Many dog owners search and search for the correct tone of voice, hand signal, or word to get their dogs to do what they want. If there was just a magic “tone” that would get the dog to come when called, for example! People will try a friendly tone, a calm tone, a warning tone, a growly tone. Maybe a new tone works once or twice, but then it stops working, and the owner is back on the search for yet another tone. Or hand signal. Or body language and posture. Or whatever.
Now, tone and body language and hand signals and cues definitely all figure in to your dog’s obedience, but not in the “magic” way that many people think! What’s the “magic” way to make your dog do as you ask?
Technically there’s no such thing as dog training “magic,” but if there was something close to it, that would be having a history of reinforcement.
If my dog comes when I call, it’s not because I’m using a specific tone of voice. It’s because my dog has a history of being reinforced for coming when called. It’s been rewarded dozens, maybe hundreds of times. It’s been reinforced with treats, toys, playing, running, being released back to play, going for a car ride, being let outside, being let off leash, getting to meet another dog, getting to say hi to a new person. Coming when called is a very, very valuable behavior for my dog and he knows it. He is going to come every time.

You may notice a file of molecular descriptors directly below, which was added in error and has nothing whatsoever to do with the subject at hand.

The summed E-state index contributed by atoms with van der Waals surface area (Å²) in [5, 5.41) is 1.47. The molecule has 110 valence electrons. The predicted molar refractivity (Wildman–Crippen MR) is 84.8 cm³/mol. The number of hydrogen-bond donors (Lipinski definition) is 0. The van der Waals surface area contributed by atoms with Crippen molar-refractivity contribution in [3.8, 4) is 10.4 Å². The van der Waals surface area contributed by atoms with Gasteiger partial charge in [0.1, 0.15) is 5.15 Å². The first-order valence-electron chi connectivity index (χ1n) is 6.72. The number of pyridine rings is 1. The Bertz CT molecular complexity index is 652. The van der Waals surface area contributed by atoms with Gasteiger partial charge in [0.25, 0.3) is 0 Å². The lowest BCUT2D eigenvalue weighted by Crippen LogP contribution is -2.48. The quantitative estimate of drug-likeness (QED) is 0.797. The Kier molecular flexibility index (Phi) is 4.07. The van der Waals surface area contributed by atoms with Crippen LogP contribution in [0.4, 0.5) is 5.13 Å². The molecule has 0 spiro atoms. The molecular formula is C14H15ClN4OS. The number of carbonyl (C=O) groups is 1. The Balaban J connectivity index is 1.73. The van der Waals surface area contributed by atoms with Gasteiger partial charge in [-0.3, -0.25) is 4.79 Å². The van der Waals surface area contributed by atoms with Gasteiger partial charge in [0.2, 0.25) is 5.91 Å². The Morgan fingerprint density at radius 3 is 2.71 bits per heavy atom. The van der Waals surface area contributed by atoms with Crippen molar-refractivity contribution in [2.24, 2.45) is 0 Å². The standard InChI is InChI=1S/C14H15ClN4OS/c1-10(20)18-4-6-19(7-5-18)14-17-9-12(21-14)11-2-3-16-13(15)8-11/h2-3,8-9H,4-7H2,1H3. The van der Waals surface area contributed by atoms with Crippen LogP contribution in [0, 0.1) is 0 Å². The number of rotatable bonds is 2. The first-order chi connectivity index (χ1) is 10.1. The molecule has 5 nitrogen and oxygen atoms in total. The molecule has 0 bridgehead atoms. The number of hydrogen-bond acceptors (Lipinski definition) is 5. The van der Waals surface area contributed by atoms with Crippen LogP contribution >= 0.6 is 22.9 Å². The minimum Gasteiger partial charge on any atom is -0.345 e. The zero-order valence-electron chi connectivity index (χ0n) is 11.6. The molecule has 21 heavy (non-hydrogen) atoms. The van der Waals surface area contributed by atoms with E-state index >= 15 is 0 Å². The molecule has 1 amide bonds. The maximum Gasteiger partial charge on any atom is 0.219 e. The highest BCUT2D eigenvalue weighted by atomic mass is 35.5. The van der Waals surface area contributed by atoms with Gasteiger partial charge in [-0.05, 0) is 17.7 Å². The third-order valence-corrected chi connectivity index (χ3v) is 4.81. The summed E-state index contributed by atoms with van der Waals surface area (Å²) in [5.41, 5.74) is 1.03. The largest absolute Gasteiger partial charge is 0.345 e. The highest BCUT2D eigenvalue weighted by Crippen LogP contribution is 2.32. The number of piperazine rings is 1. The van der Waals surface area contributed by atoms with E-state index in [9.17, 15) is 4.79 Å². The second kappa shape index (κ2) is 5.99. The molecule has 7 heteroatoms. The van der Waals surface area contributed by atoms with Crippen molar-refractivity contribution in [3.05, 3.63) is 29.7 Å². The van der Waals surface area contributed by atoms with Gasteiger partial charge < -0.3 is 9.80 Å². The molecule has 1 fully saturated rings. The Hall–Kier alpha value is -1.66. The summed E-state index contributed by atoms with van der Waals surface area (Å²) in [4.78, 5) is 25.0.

So your secret weapon is a “history of reinforcement.” How do you get it? With practice, but smart practice. For the majority of your training repetitions, you should be thinking in terms of setting the dog up to succeed, so cue only when you think he’s likely to do it. This will look like lots and lots of easy reps that he does successfully and is rewarded for. Every now and then you might throw in a harder, “challenge” rep to stretch him a little further, but the meat and potatoes of your practices should be easy. If you make it easy for the dog, he will respond correctly, he will get his reinforcement, and your reinforcement history will build, and that behavior will get stronger.
Trainers frequently refer to this concept as “building value” for a certain behavior or exercise. If your dog is constantly getting treats while sitting in heel position, then there’s a good chance he’s going to default to heel position. Heel position becomes valuable for the dog and he’s always going to want to get there and stay there. You can also build value for sit and down stays, for going into a crate, for sticking with you in the face of distractions, or for anything else you’d like your dog to do more and more of. It’s a simple technique that can be used for complex training; pick something you’d like to be valuable for your dog and then give it a try!